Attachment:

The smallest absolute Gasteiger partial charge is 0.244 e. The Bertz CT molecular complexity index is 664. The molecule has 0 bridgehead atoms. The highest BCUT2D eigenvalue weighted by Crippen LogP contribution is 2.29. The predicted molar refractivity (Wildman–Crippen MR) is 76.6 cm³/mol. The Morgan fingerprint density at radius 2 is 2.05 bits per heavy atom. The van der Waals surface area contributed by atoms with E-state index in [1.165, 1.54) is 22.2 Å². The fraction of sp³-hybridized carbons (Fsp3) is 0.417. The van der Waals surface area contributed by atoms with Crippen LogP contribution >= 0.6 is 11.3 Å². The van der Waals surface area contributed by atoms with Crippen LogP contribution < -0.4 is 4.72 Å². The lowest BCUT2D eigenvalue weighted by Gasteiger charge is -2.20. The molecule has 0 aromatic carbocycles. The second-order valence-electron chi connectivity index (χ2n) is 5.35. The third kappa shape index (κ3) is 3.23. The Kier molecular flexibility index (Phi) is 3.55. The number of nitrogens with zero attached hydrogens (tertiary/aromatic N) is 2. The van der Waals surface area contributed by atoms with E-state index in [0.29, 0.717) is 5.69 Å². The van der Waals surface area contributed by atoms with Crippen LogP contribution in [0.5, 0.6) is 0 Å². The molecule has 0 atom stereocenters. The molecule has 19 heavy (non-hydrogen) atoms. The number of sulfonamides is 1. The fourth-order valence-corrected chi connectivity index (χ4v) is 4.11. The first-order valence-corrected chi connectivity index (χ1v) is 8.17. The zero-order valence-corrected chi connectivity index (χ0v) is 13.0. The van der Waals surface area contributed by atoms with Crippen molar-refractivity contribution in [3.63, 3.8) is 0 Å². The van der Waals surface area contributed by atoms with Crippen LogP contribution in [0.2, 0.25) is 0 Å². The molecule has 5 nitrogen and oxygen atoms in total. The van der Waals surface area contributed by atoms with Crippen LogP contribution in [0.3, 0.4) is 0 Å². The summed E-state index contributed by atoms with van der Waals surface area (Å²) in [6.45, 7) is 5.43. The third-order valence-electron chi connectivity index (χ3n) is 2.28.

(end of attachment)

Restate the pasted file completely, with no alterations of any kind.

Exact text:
The smallest absolute Gasteiger partial charge is 0.244 e. The Bertz CT molecular complexity index is 664. The molecule has 0 bridgehead atoms. The highest BCUT2D eigenvalue weighted by Crippen LogP contribution is 2.29. The predicted molar refractivity (Wildman–Crippen MR) is 76.6 cm³/mol. The Morgan fingerprint density at radius 2 is 2.05 bits per heavy atom. The van der Waals surface area contributed by atoms with E-state index in [1.165, 1.54) is 22.2 Å². The fraction of sp³-hybridized carbons (Fsp3) is 0.417. The van der Waals surface area contributed by atoms with Crippen LogP contribution >= 0.6 is 11.3 Å². The van der Waals surface area contributed by atoms with Crippen LogP contribution < -0.4 is 4.72 Å². The lowest BCUT2D eigenvalue weighted by Gasteiger charge is -2.20. The molecule has 0 aromatic carbocycles. The second-order valence-electron chi connectivity index (χ2n) is 5.35. The third kappa shape index (κ3) is 3.23. The Kier molecular flexibility index (Phi) is 3.55. The number of nitrogens with zero attached hydrogens (tertiary/aromatic N) is 2. The van der Waals surface area contributed by atoms with E-state index in [0.29, 0.717) is 5.69 Å². The van der Waals surface area contributed by atoms with Crippen LogP contribution in [0.5, 0.6) is 0 Å². The molecule has 0 atom stereocenters. The molecule has 19 heavy (non-hydrogen) atoms. The number of sulfonamides is 1. The fourth-order valence-corrected chi connectivity index (χ4v) is 4.11. The first-order valence-corrected chi connectivity index (χ1v) is 8.17. The zero-order valence-corrected chi connectivity index (χ0v) is 13.0. The van der Waals surface area contributed by atoms with Crippen molar-refractivity contribution in [3.63, 3.8) is 0 Å². The van der Waals surface area contributed by atoms with Crippen LogP contribution in [0.2, 0.25) is 0 Å². The molecule has 5 nitrogen and oxygen atoms in total. The van der Waals surface area contributed by atoms with Crippen LogP contribution in [0.3, 0.4) is 0 Å². The summed E-state index contributed by atoms with van der Waals surface area (Å²) in [6.45, 7) is 5.43. The third-order valence-electron chi connectivity index (χ3n) is 2.28.